Leary was one Brown's first recruits who committed directly to the raid at Harpers Ferry. Copeland and he departed for Virginia on September 1859, to fight to free slaves. Leary, age twenty-five, and Copeland, age twenty-three, joined Brown's small band on a farm near Harpers Ferry in Virginia. They received about three weeks of training. The company was made up of twenty-two men, including John Brown and three of Brown's sons. Seventeen of the men were white. Five were African Americans and one of these, Shields Green, was a fugitive slave of pure African ancestry.

Green was acquainted with Frederick Douglass, the black abolitionist. He joined him in Chambersburg, Pennsylvania, where John Brown was to be the speaker. Brown was primarily interested in recruiting Douglass to be a part of the raid but was unsuccessful. However, he did recruit the young fugitive slave to join the party. Green was captured at Harpers Ferry and later executed. It was reported that he, like Copeland, was twenty-three.

Near midnight on Sunday, October 16, 1859, Leary and others under Brown's leadership entered the town of Harpers Ferry and seized the federal rifle factory, the armory where heavy military equipment was made, and the arsenal where guns and ammunition were stored. Leary, Copeland, and John Henry Kagi, a white raider, became isolated in the armory called Hall's Rifle Works. When things began to go wrong with the raid, the three men made a run for it, heading down to the Shenandoah River. But they were caught in crossfire. Kagi was killed, and Leary was shot several times. He was captured, but his wounds were so severe that he died the following morning. Before his death, he was able to dictate messages to his family. Copeland, too, was captured alive. Although he was tried, convicted, and sentenced to death, he impressed many with his courage. His dignity continued to the gallows.

A monument was erected by the citizens of Oberlin in honor of Leary, Copeland, and Shields. The eight-foot marble monument is located in Vine Street Park where it was moved in 1971. The Leary child would subsequently be educated by James Redpath and Wendell Phillips.

Family Legacy of Fighting Slavery

Leary also had other relatives who fought to end slavery. One was Aaron Revels, a soldier of African descent who fought in the American Revolution. His daughter, Sally Revels, was Lewis Leary's grandmother and Hiram Revels' aunt. Reverend Hiram Revels was an African Methodist Episcopal minister and a militant abolitionist. He eventually discontinued his connection with the African Methodists and joined the Methodist Episcopal North denomination. In 1870, he later became the first African American to be elected to the U.S. Senate.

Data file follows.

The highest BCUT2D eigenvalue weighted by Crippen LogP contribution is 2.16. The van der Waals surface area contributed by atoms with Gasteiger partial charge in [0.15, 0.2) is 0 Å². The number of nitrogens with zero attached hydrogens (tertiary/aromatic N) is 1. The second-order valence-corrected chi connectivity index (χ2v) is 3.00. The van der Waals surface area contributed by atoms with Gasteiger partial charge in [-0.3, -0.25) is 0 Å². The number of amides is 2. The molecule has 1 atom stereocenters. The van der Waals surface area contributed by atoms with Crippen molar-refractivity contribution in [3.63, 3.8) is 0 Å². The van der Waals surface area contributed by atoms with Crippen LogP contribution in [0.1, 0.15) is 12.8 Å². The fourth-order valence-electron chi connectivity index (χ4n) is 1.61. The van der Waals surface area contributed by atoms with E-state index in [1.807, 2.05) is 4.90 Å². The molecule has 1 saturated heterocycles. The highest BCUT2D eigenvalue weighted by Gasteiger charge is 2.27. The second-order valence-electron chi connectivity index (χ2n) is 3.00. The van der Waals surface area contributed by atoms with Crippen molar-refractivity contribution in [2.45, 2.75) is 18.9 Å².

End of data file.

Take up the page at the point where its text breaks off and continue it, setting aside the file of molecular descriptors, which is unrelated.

Leary's relatives in North Carolina joined the Civil War effort and supported the Union troops. Seven family members, including Leary's brother John S. Leary, attached to James Montgomery's Brigade when the 1st North Carolina Colored Infantry became the 35th Regiment Infantry, U.S. Colored Troops (U.S.C.T.). James Montgomery was a former Kansas guerilla fighter associated with John Brown—one who was on his way to assist at Harpers Ferry until the battle ended too soon. Brother John S. Leary became a representative of the North Carolina legislature in 1868. He then earned a law degree from Howard University and became the first African in America to be a member of the bar of North Carolina.



"Leary, Lewis (Sheridan)." In Dictionary of American Negro Biography. Eds. Rayford W. Logan and Michael R. Winston. New York: Norton, 1982.


"Blacks in the Harper's Ferry Raid." Negro History Bulletin 34 (October/November 1971): 315.


"The 1859 Raid on the Federal Arsenal at Harpers Ferry." http://www.kouroo.info/page5.html (Accessed 2 December 2005).

"Charles Henry Langston and the African American Struggle in Kansas." Excerpt from Kansas History 22 (Winter 1999/2000): 268-83. http://www.kshs.org/publicat/history/1999winter_sheridan.htm (Accessed 2 December 2005).

"John Brown's Black Raiders." http://www.pbs.org/wgbh/aia/part4/4p2941.html (Accessed 2 December 2005).

"John Brown: The Conspirators Biographies." http://www3.iath.virginia.edu/jbrown/men.html (Accessed 2 December 2005).

                                    Mattie McHollin